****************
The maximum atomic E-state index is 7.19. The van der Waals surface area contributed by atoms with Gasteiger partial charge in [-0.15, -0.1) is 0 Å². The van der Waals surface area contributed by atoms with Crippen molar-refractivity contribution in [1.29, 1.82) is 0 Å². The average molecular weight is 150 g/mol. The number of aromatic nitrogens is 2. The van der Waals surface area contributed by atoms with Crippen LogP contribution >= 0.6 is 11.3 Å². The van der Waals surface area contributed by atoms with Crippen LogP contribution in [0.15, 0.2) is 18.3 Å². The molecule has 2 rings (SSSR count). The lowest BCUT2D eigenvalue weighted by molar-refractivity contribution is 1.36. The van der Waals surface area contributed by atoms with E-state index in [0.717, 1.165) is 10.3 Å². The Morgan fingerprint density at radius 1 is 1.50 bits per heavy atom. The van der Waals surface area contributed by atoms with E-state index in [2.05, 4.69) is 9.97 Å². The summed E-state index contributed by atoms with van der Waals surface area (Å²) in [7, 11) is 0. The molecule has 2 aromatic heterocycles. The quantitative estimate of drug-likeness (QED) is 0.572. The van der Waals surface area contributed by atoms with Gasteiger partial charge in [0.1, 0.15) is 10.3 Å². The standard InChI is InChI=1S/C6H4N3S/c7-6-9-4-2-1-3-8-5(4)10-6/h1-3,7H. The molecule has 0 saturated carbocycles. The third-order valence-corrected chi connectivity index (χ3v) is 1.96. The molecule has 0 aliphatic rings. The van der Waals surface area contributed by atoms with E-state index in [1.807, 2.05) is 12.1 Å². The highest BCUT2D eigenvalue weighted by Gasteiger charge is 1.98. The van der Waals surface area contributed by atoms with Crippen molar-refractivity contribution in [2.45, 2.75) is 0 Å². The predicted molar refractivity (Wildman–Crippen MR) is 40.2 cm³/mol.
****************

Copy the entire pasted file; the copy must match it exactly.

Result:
The maximum atomic E-state index is 7.19. The van der Waals surface area contributed by atoms with Gasteiger partial charge in [-0.15, -0.1) is 0 Å². The van der Waals surface area contributed by atoms with Crippen molar-refractivity contribution in [1.29, 1.82) is 0 Å². The average molecular weight is 150 g/mol. The number of aromatic nitrogens is 2. The van der Waals surface area contributed by atoms with Crippen LogP contribution >= 0.6 is 11.3 Å². The van der Waals surface area contributed by atoms with Crippen LogP contribution in [0.15, 0.2) is 18.3 Å². The molecule has 2 rings (SSSR count). The lowest BCUT2D eigenvalue weighted by molar-refractivity contribution is 1.36. The van der Waals surface area contributed by atoms with E-state index in [0.717, 1.165) is 10.3 Å². The Morgan fingerprint density at radius 1 is 1.50 bits per heavy atom. The van der Waals surface area contributed by atoms with E-state index in [2.05, 4.69) is 9.97 Å². The summed E-state index contributed by atoms with van der Waals surface area (Å²) in [7, 11) is 0. The molecule has 2 aromatic heterocycles. The quantitative estimate of drug-likeness (QED) is 0.572. The van der Waals surface area contributed by atoms with Gasteiger partial charge in [0.1, 0.15) is 10.3 Å². The standard InChI is InChI=1S/C6H4N3S/c7-6-9-4-2-1-3-8-5(4)10-6/h1-3,7H. The molecule has 0 saturated carbocycles. The third-order valence-corrected chi connectivity index (χ3v) is 1.96. The molecule has 0 aliphatic rings. The van der Waals surface area contributed by atoms with E-state index in [1.807, 2.05) is 12.1 Å². The highest BCUT2D eigenvalue weighted by Gasteiger charge is 1.98. The van der Waals surface area contributed by atoms with Crippen molar-refractivity contribution in [2.45, 2.75) is 0 Å². The predicted molar refractivity (Wildman–Crippen MR) is 40.2 cm³/mol.